Provide Limited Free Research in Local Records Have volunteers provide a certain amount of research in local records for members. For example, the society might send a coupon each year to renewing members for one hour of research. A bonus might be to offer five hours of research to any member renewing for three years at once. This is a very valuable service for remote members unable to travel to do research in local records.
Begin a First Families or Pioneer Program Local and remote members can participate in this worthwhile type of project that brings together individuals working on the same lines as it preserves information about early settlers for future generations of researchers. Encourage the highest level of scholarship in order to collect the most accurate data and preserve the society's reputation. Consider giving society members a substantial discount on their application fee as a membership benefit. [For more information, see the wiki entry on First Families Programs.]
Be Professional in All Arenas Don't let members think that their dues are going to a "flyby-night" organization.
CREATE OWNERSHIP IN THE SOCIETY
One way to retain members is to foster in them "ownership," the idea that it is "their" society. Make them CARE. Ways to do this include:
Give Members a Voice At meetings, encourage discussion and ensure the atmosphere is open and accepting. The responsibility of the president or chairperson is to maintain control and not let "naysayers" discourage others from volunteering ideas. Give remote members a voice through the society's periodicals. Publish the topics of meetings ahead of time and publish excerpts from correspondence regarding the issues.
Queries give members a voice. If someone writes a lengthy query of local interest, he or she could be encouraged to write an article about the family for the society periodical. People often like to see their own names in print, as well as their family information.
Tap Hidden Talents A common complaint among society leaders is that a small number of busy individuals does all the work! To change this and as a bonus to help others feel "ownership" in the society, be ever-vigilant about spotting people who are good writers, speakers, leaders, organizers, workers, etc. These people often hide their qualities well, so look closely! Ask questions.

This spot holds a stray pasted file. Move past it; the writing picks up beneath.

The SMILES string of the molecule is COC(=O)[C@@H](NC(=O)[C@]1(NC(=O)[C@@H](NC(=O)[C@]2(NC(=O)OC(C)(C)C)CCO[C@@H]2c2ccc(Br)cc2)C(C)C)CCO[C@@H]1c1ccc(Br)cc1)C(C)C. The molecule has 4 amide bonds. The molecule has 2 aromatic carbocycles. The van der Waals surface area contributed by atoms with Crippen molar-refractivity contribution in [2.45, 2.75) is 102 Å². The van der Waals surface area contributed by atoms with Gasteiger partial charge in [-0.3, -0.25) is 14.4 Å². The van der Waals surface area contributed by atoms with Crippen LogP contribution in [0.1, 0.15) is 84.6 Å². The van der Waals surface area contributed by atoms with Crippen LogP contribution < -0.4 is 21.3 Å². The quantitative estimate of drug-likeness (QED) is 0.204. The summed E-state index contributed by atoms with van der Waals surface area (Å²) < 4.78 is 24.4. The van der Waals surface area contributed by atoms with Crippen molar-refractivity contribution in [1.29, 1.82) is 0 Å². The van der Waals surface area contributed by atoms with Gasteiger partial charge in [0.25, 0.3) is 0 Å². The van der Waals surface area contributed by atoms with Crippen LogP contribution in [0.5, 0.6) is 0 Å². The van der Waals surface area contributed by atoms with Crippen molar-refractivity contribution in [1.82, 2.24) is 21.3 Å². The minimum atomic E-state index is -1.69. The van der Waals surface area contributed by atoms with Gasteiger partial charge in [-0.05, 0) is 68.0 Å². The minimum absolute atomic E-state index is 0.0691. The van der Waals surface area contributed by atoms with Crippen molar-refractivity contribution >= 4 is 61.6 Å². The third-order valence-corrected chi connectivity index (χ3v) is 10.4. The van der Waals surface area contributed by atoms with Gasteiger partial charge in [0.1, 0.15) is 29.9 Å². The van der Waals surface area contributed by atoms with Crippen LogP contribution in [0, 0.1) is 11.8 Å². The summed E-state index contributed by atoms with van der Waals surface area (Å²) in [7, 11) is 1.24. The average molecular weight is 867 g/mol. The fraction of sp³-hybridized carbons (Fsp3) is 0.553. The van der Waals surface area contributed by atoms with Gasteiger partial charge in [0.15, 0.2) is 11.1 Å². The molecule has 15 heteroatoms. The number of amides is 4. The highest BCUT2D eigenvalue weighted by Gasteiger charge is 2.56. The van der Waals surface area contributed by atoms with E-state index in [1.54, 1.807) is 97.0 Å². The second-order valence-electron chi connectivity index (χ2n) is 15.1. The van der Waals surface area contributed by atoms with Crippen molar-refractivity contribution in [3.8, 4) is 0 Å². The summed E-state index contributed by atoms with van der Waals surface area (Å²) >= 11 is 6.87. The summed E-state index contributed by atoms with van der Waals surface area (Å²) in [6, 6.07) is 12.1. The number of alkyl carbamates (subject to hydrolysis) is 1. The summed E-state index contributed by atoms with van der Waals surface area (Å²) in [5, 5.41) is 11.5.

Pay attention to what members do as an occupation or in other aspects of their lives. For example, a stay-at-home mom might be your 4-H project chairperson because she works well with children. An accountant might be your next treasurer. Someone who makes points eloquently at a meeting could be a speaker. Writers are harder to spot. Watch for those well-worded query-type letters coming in. A potential periodical editor might lurk among them as well. Remember that no written rule states that periodical editors have to be local members! If a remote member is willing to do the job, material can be sent to him or her. A computer enthusiast or someone who works in the field might be willing to set up a home page for the society, or to chair a computer interest group.
Tackle Worthwhile Projects Have a variety of ongoing projects to cater to a difference in interests. Some may like to read cemeteries, others answer queries, others index the census. People like to feel their work is important and has lasting value. Don't just ask for volunteers for these projects at society meetings. Ask people individually whom you think might be interested and do a good job.
Consider Term Limits for Officers and Encourage a Change in Committee Chairs Periodically This keeps the society fresh and allows new faces with new ideas to come forward. Change can breathe life and new excitement into long-term projects. Be on the lookout for people who might serve the society well but are too modest, too shy, or too busy to volunteer.
Experiment with Ephemera As a rule, genealogists like "stuff." They wish their ancestors had saved "stuff" from the organizations to which they belonged! Ephemera promotes ownership and allows people to show off their affiliations. The popularity of college and professional sports logo items is an excellent example of this phenomenon. Consider ordering a supply of lapel pins with the society's logo (very inexpensive) to be sold for $5. Bookmarks, tote bags, pencils with a society logo are just a few items available. Many other attractive items can be ordered in every price range.
Sponsor Contests Encourage members to write essays on their family lineages, black sheep ancestors, most unusual heirloom, or most serendipitous find. These gather material for the society's periodicals while getting members involved.
Give Awards If people do a good job, let them know! Create standing awards and allow special awards. These might be given at the holiday party in December, or at a summer cook-out. Don't forget to consider your remote members for awards, too. They might receive a citation for the most interesting ancestor of the year or a well-written periodical article, for example.
Establish a Correspondence Committee This committee answers correspondence promptly, makes referrals and sends out literature. Consider sending sympathy cards when there has been a death in the immediate family of a member. Quick, competent, and courteous attention to correspondence demonstrates to members and potential members that they are important to the society.
It costs very little money to establish traditions that will keep a society important in the eyes of its members. What it does cost is time and effort to reach out to those who might not volunteer on their own to help. As more individual members become involved in their society, not only are there more hands to help with projects, but more hearts to share in the organization's ownership and to have a stake in its success. Above all else, meet your deadlines, stay within your budget, take advantage of your volunteers, and meet your member’s expectations of a professional organization.